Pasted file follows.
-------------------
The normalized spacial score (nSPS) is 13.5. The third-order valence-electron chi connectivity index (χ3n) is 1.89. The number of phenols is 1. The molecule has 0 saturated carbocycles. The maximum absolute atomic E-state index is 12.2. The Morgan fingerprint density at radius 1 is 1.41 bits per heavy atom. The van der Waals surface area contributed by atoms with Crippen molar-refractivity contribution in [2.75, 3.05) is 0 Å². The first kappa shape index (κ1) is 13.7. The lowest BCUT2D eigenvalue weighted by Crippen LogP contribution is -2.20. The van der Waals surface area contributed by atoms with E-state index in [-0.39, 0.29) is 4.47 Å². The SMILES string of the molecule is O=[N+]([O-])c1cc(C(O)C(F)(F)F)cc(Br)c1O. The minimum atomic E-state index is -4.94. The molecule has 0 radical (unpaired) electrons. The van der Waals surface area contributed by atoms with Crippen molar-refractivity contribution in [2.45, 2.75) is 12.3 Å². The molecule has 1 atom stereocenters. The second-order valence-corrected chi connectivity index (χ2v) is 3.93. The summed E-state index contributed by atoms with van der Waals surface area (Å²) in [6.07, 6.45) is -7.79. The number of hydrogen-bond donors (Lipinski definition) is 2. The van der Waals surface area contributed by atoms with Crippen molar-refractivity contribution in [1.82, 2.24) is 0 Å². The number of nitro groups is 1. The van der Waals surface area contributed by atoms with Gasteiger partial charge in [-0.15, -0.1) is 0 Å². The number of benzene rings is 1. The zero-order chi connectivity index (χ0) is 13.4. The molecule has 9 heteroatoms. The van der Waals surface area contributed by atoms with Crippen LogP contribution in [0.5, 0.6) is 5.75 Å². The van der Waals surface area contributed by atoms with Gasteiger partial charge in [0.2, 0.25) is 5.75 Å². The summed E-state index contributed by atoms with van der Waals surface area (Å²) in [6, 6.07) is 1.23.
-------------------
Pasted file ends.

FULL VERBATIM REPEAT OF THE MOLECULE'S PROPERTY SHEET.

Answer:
The normalized spacial score (nSPS) is 13.5. The third-order valence-electron chi connectivity index (χ3n) is 1.89. The number of phenols is 1. The molecule has 0 saturated carbocycles. The maximum absolute atomic E-state index is 12.2. The Morgan fingerprint density at radius 1 is 1.41 bits per heavy atom. The van der Waals surface area contributed by atoms with Crippen molar-refractivity contribution in [2.75, 3.05) is 0 Å². The first kappa shape index (κ1) is 13.7. The lowest BCUT2D eigenvalue weighted by Crippen LogP contribution is -2.20. The van der Waals surface area contributed by atoms with E-state index in [-0.39, 0.29) is 4.47 Å². The SMILES string of the molecule is O=[N+]([O-])c1cc(C(O)C(F)(F)F)cc(Br)c1O. The minimum atomic E-state index is -4.94. The molecule has 0 radical (unpaired) electrons. The van der Waals surface area contributed by atoms with Crippen molar-refractivity contribution in [2.45, 2.75) is 12.3 Å². The molecule has 1 atom stereocenters. The second-order valence-corrected chi connectivity index (χ2v) is 3.93. The summed E-state index contributed by atoms with van der Waals surface area (Å²) in [6.07, 6.45) is -7.79. The number of hydrogen-bond donors (Lipinski definition) is 2. The van der Waals surface area contributed by atoms with Crippen molar-refractivity contribution in [1.82, 2.24) is 0 Å². The number of nitro groups is 1. The van der Waals surface area contributed by atoms with Gasteiger partial charge in [-0.15, -0.1) is 0 Å². The number of benzene rings is 1. The zero-order chi connectivity index (χ0) is 13.4. The molecule has 9 heteroatoms. The van der Waals surface area contributed by atoms with Crippen LogP contribution in [0.5, 0.6) is 5.75 Å². The van der Waals surface area contributed by atoms with Gasteiger partial charge in [0.2, 0.25) is 5.75 Å². The summed E-state index contributed by atoms with van der Waals surface area (Å²) in [6, 6.07) is 1.23.